2016 Election Update Part Two*: The Rise and Fall of The American Health Care Act of 2017

By Lucas W. Murray, Esq.
Wednesday, June 21, 2017

Lucas W. Murray, Esq.

On March 20, 2017, Republicans proposed the American Health Care Act of 2017 (AHCA). The bill focused on reallocating funding to reduce healthcare costs for patients. The major proposals included:

  • Repealing the penalties associated with the individual and large employer mandates for minimum essential health coverage, and other Patient Protection and Affordable Care Act (PPACA) taxes and tax increases;
  • Revising the rules allowing for greater use of health savings accounts; and
  • Establishing a refundable tax credit for certain taxpayers who purchase health insurance on the individual market starting in 2020.

The bill did not propose changes to the following provisions of the Affordable Care Act that the majority of Americans approved of: (1) preexisting conditions provisions; (2) coverage of adult children until age 26; (3) out of pocket expenditures cap; and (4) the prohibition against health status underwriting.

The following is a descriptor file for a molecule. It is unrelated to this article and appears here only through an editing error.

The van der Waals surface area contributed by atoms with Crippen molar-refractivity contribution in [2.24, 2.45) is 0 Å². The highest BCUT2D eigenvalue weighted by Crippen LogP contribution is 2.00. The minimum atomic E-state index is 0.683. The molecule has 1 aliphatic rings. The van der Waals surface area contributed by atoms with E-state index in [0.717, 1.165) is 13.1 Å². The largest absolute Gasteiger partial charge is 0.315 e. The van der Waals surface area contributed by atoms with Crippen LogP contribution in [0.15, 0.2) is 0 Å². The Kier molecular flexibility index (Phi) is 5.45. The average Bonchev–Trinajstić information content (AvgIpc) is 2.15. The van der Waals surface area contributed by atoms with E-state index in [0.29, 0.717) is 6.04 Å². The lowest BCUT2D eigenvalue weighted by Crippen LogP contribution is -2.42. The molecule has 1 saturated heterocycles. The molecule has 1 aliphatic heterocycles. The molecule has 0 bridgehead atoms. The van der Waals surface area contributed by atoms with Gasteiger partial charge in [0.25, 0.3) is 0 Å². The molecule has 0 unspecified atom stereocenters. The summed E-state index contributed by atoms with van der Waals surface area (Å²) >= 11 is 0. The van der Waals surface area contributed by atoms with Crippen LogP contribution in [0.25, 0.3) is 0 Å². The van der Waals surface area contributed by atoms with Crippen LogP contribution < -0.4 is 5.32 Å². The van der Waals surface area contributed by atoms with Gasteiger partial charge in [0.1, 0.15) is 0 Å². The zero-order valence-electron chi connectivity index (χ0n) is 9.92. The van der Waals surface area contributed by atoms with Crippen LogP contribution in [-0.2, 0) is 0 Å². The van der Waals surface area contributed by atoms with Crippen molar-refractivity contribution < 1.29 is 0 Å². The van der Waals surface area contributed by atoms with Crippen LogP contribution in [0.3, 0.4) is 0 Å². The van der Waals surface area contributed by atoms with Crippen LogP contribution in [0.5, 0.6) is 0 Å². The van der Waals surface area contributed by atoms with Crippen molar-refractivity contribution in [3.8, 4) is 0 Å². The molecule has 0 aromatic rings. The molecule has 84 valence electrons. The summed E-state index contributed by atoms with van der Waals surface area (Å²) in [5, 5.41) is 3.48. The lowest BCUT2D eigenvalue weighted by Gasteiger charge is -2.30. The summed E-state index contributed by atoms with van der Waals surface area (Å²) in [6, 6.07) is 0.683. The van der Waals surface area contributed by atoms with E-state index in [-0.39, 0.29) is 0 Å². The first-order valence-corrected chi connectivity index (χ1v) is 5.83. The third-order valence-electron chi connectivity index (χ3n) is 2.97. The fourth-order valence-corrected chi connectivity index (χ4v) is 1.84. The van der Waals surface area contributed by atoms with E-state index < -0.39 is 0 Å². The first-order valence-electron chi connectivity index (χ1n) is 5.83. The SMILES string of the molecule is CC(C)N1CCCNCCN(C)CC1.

The Congressional Budget Office (CBO) and the Joint Committee on Taxation (JCT) estimated that enacting the bill would reduce the federal deficit by $150 billion by 2026 and decrease the average premium payment 10 percent by 2026.

The AHCA was the first of a three-step plan. The second step involved stabilizing the insurance markets, increasing coverage choice for patients, loosening financial restrictions on the exchange, and curbing abuses of the enrollment processes. The final step would take place outside of the budget conciliation process and would allow health insurance to be sold across state lines, streamline the FDA generic medicine approval process to reduce prescription costs, allow small businesses to join together to negotiate for lower health insurance costs, and reduce doctors’ incentives to perform unnecessarily costly medical procedures.

NOTE: This general summary of the law should not be used to solve individual problems since slight changes in the fact situation may require a material variance in the applicable legal advice.


Lucas Murray is an attorney with the law firm of Krugliak, Wilkins, Griffiths & Dougherty Co., LPA, in Canton, Ohio.

*Part One appeared in the MD News January-February issue on Page 12.